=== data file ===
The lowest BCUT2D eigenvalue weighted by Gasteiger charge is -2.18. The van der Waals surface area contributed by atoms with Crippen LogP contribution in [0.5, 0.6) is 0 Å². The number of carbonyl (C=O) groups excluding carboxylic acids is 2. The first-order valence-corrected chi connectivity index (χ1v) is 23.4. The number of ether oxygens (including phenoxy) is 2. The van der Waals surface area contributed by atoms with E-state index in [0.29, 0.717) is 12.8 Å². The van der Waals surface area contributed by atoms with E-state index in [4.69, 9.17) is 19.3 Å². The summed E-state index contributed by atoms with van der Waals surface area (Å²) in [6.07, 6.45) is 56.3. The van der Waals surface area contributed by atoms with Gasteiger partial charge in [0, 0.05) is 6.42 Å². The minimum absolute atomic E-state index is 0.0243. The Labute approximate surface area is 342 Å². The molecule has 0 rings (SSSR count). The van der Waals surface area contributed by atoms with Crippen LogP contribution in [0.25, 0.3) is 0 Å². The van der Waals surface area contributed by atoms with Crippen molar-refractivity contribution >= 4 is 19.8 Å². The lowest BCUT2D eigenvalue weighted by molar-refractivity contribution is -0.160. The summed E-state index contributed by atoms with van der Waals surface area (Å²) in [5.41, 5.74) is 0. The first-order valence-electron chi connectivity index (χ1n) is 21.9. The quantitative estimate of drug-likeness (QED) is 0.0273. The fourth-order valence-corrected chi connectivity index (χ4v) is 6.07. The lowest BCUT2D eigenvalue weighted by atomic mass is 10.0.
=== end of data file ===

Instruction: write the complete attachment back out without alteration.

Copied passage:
The lowest BCUT2D eigenvalue weighted by Gasteiger charge is -2.18. The van der Waals surface area contributed by atoms with Crippen LogP contribution in [0.5, 0.6) is 0 Å². The number of carbonyl (C=O) groups excluding carboxylic acids is 2. The first-order valence-corrected chi connectivity index (χ1v) is 23.4. The number of ether oxygens (including phenoxy) is 2. The van der Waals surface area contributed by atoms with E-state index in [0.29, 0.717) is 12.8 Å². The van der Waals surface area contributed by atoms with E-state index in [4.69, 9.17) is 19.3 Å². The summed E-state index contributed by atoms with van der Waals surface area (Å²) in [6.07, 6.45) is 56.3. The van der Waals surface area contributed by atoms with Gasteiger partial charge in [0, 0.05) is 6.42 Å². The minimum absolute atomic E-state index is 0.0243. The Labute approximate surface area is 342 Å². The molecule has 0 rings (SSSR count). The van der Waals surface area contributed by atoms with Crippen LogP contribution in [0.25, 0.3) is 0 Å². The van der Waals surface area contributed by atoms with Crippen molar-refractivity contribution >= 4 is 19.8 Å². The lowest BCUT2D eigenvalue weighted by molar-refractivity contribution is -0.160. The summed E-state index contributed by atoms with van der Waals surface area (Å²) in [5.41, 5.74) is 0. The first-order valence-electron chi connectivity index (χ1n) is 21.9. The quantitative estimate of drug-likeness (QED) is 0.0273. The fourth-order valence-corrected chi connectivity index (χ4v) is 6.07. The lowest BCUT2D eigenvalue weighted by atomic mass is 10.0.